In Jimmy Dunn’s provocative book Did the First Christians Worship Jesus: The New Testament Evidence, the introduction starts with “The question”.
He starts by talking about how attributing divine sonship to Jesus has been a stumbling block for dialogue, not only between Christians and Jews, but also Muslims and Christians. What Christians normally call “Trinitarianism”, is in the eyes of outsiders Tritheism. Thus, making dialogue nearly impossible with other Monotheistic religions.
Because of this, he suggests that it would be helpful for us to look back to the beginning of the process that resulted in the formulation of the doctrine of the Trinity and to moreover clarify what is behind the very confession of Jesus as the Son of God in Trinitarianism.
He seems to suggest in this introduction that Christians in the second through fourth centuries used Greek philosophical thought improperly and moreover anachronistically onto the first century text
He then asks the question, “Did the First Christians Worship Jesus?” After asking this, he then provides the answer that creedal Christians ought to give, citing Paul in Philippians 2:6-11, John the Revelator in 5:11-12, and the Gospel of John in 20:28. He then turns to passages that seem to argue the contrary, namely Matt 4:10/Luke 4:8 in which Jesus says to “Worship the Lord your God and serve only him” Dunn says, “The question unavoidably arises, Would Jesus have similarly rebuked those who sought to worship him?” He draws on another passage, Mark 10:17-18, “Why do you call me good? No one is good but God alone.” Dunn continues and says “Again an unavoidable question arises: Would Jesus himself have welcomed his being confessed as equal with God?” Lastly, Dunn poses another question, this time from St. Paul himself. Dunn continues, “a noticeable feature in his [Paul] letters is his regular reference to Jesus as Lord, where, as we shall see, the title most obviously avers a divine status for Jesus; yet in several passages Paul also speaks of God as ‘the God…of our Lord Jesus Christ. God is the God of Jesus, even of Jesus as Lord.”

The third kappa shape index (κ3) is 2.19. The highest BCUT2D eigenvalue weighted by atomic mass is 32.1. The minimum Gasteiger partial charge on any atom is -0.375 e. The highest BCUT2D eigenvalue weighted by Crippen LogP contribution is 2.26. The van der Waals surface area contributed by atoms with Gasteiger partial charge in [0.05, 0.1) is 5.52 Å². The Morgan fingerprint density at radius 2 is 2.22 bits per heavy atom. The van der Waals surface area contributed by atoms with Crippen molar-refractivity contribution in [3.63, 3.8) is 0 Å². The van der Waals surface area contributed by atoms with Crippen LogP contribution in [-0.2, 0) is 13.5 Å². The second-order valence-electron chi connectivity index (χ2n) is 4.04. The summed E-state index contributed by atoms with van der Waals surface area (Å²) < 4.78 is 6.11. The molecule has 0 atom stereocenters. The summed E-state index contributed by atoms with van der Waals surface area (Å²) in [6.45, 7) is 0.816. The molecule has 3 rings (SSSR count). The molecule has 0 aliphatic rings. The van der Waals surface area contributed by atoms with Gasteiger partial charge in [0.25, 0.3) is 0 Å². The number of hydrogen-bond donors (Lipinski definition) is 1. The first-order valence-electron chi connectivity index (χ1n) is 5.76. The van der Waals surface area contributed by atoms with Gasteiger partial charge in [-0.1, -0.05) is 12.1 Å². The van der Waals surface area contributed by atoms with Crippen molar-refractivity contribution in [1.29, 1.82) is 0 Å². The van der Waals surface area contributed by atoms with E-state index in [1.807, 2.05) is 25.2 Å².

Dunn contends, as obvious from his previous publication for a very thick unity and diversity within the canon of Scripture. He argues that the very novel question regarding Jesus worship might not be nice and neat as we wish it were, but that the answer to the question might be messy, not straightforward, and require us to dwell in mystery.
Dunn leaves us with five questions, which will be the focus of inquiry in this book. The first question I will leave you with, and then post the subsequent question(s) in the next post, which will be the topic of discussion in the following post and so on. For the first question, he says: “We need to consider whether ‘worship’ was given only to God (or gods). We must attempt to define what worship is and whether it is the fact that worship is offered to God (or a god) that in effect defines him (or her) as ‘God’/‘god’”
Source: Dunn, James D. G. Did the First Christians Worship Jesus?: The New Testament Evidence. Louisville, KY.: Westminster John Knox Press, 2010.